Quite often a parent hopes to get their adolescent into counseling, but they are not willing to attend. In cases like this I encourage the parents to come in by themselves so that we can work on strategies that will be helpful for their parenting. But in most of my experience, once the adolescent comes to the first therapy session they often decide that it will be beneficial for them. Many adolescents come in by themselves and prefer to work through issues without the parent present. When beneficial I will include parents in the counseling process.
If you have an adolescent who isn’t sure they want to come into counseling, or is unwilling, I recommend that you have them check out my website and social media outlets (top right of page) so that they can have some connection to who I am. I am also willing to talk on the phone, Skype, or some other outlet with an adolescent prior to counseling so that they may feel more comfortable. (I typically work with adolescents age 14 and up).
What are your hours?
I see clients Monday through Thursday.
What kind of education, training, credentials and experience do you have?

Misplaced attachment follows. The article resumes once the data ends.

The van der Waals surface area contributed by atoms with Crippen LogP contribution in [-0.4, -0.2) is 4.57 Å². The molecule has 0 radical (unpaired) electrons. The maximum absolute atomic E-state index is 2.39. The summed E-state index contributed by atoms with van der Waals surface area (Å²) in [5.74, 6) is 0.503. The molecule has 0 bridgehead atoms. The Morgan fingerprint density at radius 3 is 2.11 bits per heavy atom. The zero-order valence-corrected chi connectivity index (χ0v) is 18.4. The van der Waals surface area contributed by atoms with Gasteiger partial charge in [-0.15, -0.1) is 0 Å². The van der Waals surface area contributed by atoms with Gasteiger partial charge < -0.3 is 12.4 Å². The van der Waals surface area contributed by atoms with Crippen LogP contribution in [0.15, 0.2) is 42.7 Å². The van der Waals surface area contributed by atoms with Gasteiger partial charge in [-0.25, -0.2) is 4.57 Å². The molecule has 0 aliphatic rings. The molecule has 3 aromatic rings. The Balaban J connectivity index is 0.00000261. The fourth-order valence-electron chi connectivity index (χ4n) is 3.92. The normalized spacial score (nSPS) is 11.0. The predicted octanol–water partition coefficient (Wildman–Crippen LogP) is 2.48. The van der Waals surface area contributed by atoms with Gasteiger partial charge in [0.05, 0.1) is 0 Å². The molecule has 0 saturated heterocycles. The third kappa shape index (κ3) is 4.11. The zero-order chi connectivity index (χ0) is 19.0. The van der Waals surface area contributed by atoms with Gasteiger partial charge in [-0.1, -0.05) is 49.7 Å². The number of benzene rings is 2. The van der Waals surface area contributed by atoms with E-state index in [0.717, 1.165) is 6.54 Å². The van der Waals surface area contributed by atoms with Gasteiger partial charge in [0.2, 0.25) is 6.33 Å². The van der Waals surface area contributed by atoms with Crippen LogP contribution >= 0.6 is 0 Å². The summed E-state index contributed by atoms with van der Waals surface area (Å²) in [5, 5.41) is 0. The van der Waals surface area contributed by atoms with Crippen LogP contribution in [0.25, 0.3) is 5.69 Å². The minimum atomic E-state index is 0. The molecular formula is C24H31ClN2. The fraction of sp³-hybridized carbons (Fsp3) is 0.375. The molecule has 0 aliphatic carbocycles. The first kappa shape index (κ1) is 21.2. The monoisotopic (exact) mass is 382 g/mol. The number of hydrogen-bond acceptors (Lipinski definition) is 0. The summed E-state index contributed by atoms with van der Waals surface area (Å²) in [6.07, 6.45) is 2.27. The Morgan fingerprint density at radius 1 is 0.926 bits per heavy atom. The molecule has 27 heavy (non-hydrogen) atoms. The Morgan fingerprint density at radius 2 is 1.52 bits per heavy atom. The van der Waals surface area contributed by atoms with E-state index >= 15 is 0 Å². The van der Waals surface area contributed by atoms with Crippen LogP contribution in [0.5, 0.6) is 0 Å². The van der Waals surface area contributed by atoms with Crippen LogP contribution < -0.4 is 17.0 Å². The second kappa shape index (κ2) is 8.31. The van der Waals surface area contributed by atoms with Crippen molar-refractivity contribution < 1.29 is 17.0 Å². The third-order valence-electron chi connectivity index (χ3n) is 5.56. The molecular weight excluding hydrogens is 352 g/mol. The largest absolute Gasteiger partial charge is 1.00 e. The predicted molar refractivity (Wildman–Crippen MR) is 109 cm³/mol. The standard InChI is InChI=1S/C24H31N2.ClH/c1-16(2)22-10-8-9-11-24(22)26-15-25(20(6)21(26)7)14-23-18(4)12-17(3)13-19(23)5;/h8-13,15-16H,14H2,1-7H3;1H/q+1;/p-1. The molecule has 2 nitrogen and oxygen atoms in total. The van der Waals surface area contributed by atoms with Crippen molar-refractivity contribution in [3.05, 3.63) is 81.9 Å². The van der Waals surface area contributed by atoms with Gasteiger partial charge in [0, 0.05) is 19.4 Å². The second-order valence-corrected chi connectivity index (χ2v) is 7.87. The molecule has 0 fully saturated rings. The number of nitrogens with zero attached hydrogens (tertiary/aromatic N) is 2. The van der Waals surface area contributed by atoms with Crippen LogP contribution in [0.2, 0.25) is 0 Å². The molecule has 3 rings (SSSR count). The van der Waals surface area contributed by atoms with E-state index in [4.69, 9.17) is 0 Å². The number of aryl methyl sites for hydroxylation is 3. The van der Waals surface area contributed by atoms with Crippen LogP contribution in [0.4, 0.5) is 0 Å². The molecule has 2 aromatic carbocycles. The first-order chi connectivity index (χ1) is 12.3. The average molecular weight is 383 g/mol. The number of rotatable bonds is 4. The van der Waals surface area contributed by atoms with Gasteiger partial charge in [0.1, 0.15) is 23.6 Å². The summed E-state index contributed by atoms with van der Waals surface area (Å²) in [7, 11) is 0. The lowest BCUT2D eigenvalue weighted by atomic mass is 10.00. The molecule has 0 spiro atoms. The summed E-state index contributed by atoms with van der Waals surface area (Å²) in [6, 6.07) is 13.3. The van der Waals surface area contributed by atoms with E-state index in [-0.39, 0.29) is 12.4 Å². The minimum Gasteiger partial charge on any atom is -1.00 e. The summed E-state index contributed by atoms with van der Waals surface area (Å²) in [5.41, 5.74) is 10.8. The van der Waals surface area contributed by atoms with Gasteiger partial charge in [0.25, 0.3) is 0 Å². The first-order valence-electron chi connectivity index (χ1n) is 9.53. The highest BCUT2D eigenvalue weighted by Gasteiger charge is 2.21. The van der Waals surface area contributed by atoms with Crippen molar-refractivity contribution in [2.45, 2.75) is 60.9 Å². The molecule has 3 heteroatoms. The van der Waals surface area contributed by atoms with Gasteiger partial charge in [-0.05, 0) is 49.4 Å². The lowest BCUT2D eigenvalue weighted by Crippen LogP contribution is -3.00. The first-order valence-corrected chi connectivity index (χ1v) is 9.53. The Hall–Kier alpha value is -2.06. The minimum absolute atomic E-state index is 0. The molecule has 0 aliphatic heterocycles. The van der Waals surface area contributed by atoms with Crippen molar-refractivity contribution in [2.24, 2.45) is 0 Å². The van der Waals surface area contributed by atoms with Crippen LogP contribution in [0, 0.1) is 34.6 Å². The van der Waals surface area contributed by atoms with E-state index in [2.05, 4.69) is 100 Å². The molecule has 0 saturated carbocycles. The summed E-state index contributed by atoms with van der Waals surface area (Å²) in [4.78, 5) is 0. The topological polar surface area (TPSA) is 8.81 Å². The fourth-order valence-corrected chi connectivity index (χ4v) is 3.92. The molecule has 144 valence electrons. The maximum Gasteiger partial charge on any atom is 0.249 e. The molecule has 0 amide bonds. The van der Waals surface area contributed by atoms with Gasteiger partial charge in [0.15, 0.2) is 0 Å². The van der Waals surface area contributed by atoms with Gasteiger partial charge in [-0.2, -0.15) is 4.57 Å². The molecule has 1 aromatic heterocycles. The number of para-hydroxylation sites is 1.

I have a Bachelor of Science from Grand Canyon University in Phoenix, AZ (1997); Master of Divinity from Fuller Theological Seminary in Pasadena, CA (2003); Master of Science in Marital and Family Therapy from Fuller Theological Seminary in Pasadena, CA (2007).
In order to be the best therapist I can be and provide you with the highest value in our time together I continue ongoing training as a therapist. Currently I am in my second year of psychodrama training and growth group under the direction of Katrena Hart. I am also a Certified Level II Restoration Therapist, trained under direction of the founder of the model, Marriage and Family Therapy pioneer Terry Hargrave.
I’m licensed in the state of Texas as a Marriage and Family Therapist (#201264). I’m a Clinical Member of the American Association for Marriage and Family Therapists, member of the Texas Association for Marriage and Family Therapists, and a member and Vice-President (2012-2014) for the Dallas Association for Marriage and Family Therapy. If you are interested in the details of what a marriage and family therapist does and how they are trained, then you can read more here.
I served as an advisory board member to Pure Hope (2010-2014) which works in the area of sex trafficking, pornography, sexuality/technology, while helping provide resources to parents and communities.
I have over 19 years of experience working with people in the context of the Church, community mental health agencies, and in private practice. You can read more about this experience here.